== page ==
For more on Dr. Lyon check out his website:  http://www.networkwellnesscharlotte.com/about-dr-lyon/

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Into the last week of Jamaica’s own Yogini extraordinaire – Gaia Budhai’s Synergy Yoga Teacher Training, a month long residential course here at Bromley.  Gaia has run her own Synergy training in Miami for the last fifteen years, but her dream has been to bring it to Jamaica.  In between stints in the kitchen I have been able to dip in on Iyengar training – as well as Ashtanga and Sivananda – a marvelous taste of all three disciplines.  How lucky I have been to have made new friends in each teacher – a petite Latina spitfire of an Iyengar teacher from Miami demanding that I “descend my thigh, descend my thigh” – Vasu a gentle German giant of a Sivananda teacher whose quick wit and sense of humor delighted us all and a soft spoken Chilean – Marisa Gallardo also from Miami, whose demonstration of Astanga promised if the students could surprise Gaia with what they had learned – was delivered with the soundtrack of the singing birds and her strong ujaii breath and our utter respectful silence.  It brought tears to my eyes. “Like a prayer,” I said…. “Like a sutra,” she responded smiling.  I joined in whenever there was asana practice but with one eye on my watch and half my mind on menus.  Of course when I was in a demanding pose I could always leap up, whisper apologetically that I needed to check on dinner, and leave the yoga platform – not so the students whose journey has been remarkable to observe.  I leave them for a day and find myself in awe at their progress when next I join them, especially as the majority of them are new to yoga.  From my post in the kitchen I hear their Om’s – now in perfect vibrating harmony – their laughter – their groans – their silence in shavasana.  They come trooping into the kitchen three times a day like clockwork filling their water bottles ready for each meal – sometimes they are exhausted, sometimes elated, always they are hungry for their day starts at 6:30 with a three hour session including asana.  They have also been exposed to so much it makes my head reel.  Yesterday the principles of Ayurveda by Dr. Devi – who drove from Kingston with her family, gave a three hour lecture then had them practice massage techniques.  Last week the powerful Subharda Bowen – from Yoga Angels in Kingston – came for the day with her partner to talk about teaching kids and then did intense deep body work on two of the students, one for nearly three hours – at lunch Subhadra regaled us with tales of her own extraordinary life raising four children and starting Yoga Angels in Kingston – her passion for teacher training and for yoga for kids.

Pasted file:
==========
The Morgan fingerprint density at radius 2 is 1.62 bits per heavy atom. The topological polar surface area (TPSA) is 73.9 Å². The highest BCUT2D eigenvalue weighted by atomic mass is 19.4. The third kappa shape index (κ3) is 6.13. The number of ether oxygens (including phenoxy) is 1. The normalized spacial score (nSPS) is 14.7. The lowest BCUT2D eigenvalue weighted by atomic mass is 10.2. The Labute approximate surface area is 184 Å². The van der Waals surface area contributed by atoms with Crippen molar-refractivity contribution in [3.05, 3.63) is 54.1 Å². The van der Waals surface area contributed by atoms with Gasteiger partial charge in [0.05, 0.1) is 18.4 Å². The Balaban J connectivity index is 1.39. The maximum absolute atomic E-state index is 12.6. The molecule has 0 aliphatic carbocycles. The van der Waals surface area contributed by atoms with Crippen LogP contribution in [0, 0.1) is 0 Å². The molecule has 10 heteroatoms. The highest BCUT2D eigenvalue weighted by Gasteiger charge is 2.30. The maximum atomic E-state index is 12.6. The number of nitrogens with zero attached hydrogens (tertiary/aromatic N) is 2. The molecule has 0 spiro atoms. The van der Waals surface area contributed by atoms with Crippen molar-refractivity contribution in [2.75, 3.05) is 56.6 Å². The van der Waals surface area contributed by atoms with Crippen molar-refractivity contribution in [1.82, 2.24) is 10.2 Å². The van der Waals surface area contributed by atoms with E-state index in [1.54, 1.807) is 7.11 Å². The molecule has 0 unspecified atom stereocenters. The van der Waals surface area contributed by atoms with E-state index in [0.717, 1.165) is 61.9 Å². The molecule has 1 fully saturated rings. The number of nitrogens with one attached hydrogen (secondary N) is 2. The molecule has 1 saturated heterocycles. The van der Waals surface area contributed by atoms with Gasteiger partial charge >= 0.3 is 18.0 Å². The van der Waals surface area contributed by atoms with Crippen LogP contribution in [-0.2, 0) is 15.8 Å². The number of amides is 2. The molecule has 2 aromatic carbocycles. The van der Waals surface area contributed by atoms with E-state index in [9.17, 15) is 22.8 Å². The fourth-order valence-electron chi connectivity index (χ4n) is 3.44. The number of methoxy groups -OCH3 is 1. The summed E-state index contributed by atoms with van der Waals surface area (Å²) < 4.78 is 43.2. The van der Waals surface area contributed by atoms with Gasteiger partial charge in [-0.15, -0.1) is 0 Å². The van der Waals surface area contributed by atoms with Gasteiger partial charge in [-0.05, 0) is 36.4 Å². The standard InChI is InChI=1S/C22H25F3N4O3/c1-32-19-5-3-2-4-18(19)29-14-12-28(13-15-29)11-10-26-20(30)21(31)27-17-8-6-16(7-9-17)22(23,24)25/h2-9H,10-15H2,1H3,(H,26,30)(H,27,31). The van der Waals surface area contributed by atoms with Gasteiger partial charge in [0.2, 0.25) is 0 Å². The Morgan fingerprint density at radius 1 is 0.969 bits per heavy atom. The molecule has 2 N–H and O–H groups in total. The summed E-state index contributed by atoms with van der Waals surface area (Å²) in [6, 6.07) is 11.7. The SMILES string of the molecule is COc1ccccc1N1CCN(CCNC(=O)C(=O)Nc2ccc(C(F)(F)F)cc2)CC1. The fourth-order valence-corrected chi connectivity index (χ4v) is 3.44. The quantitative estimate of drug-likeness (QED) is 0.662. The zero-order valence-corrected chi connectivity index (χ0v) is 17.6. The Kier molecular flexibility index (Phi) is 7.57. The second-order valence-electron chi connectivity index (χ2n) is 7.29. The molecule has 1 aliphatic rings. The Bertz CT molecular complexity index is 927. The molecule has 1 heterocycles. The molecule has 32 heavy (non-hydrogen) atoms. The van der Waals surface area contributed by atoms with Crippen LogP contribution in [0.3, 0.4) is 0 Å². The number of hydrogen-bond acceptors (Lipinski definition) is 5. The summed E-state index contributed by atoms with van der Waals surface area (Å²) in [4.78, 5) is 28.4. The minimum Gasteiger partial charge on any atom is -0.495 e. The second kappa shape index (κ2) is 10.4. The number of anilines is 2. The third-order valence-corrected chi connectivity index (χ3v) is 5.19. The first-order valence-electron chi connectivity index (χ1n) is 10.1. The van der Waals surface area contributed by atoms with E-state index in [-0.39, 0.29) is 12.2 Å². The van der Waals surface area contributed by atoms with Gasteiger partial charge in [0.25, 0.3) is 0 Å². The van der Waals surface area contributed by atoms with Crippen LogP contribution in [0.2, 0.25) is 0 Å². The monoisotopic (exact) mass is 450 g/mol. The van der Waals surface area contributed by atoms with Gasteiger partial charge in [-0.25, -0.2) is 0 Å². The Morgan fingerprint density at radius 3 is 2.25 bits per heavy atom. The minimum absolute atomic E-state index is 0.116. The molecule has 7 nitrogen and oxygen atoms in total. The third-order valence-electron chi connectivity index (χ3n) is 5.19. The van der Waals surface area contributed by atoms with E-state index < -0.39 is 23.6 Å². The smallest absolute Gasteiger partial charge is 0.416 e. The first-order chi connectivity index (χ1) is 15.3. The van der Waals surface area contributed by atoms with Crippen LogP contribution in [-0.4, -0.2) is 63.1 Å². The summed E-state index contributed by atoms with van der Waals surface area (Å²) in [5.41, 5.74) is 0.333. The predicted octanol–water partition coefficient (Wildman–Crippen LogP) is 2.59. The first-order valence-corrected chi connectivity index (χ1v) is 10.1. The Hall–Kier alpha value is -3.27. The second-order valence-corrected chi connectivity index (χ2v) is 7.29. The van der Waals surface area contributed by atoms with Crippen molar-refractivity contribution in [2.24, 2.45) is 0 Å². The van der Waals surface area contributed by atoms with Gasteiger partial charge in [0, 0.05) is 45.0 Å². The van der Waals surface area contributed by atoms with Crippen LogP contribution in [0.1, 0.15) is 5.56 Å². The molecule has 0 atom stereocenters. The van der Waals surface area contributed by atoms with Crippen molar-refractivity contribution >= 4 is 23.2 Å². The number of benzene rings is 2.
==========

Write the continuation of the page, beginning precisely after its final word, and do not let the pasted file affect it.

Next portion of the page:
Cooking three meals a day for a MONTH has been a challenge but I am now seeing it as an opportunity to explore – have fun – and learn new dishes.  Once a week we go to the new farmers market in Ocho Rios – such a delight.  I race around picking up fresh organic Kale and arugula, purple pak choy and juicy mangoes, sour sop from which I make decadent ice cream or put into smoothies.  I buy from multiple vendors drunk with the choices… fresh flats of eggs, herbs grown at a farm close to us, romaine lettuce from Colonel who runs a tourist stall at the top of Fern Gully and from whom we get fresh coconuts.  My three baskets are soon brimming with produce.  But however organized I try to be, planning my menus for the week, I still have to remain flexible for there inevitably is an ingredient I cannot find.  I cannot run out to Whole Foods at all hours of the day – the road down to town is still being worked on and the drive is challenging.  I pop down into the village to Diane’s little shop for fresh eggs, packets of coconut powder, and possibly some onions.  I always stop at the corner at Herbie’s little falling down wooden stand to check if he has any cho cho (chayote) or grapefruit for me.  It is summer and the citrus is dry and disappointing but avocados are beginning to appear and are always a welcome addition to salads.   I can always rely too on the excellent Valerie whose delicious pepperpot soup never fails to delight and who bails me out on a regular basis when I get distracted and forget that I have a new batch of home made granola in the oven or a pot of rice on the stove.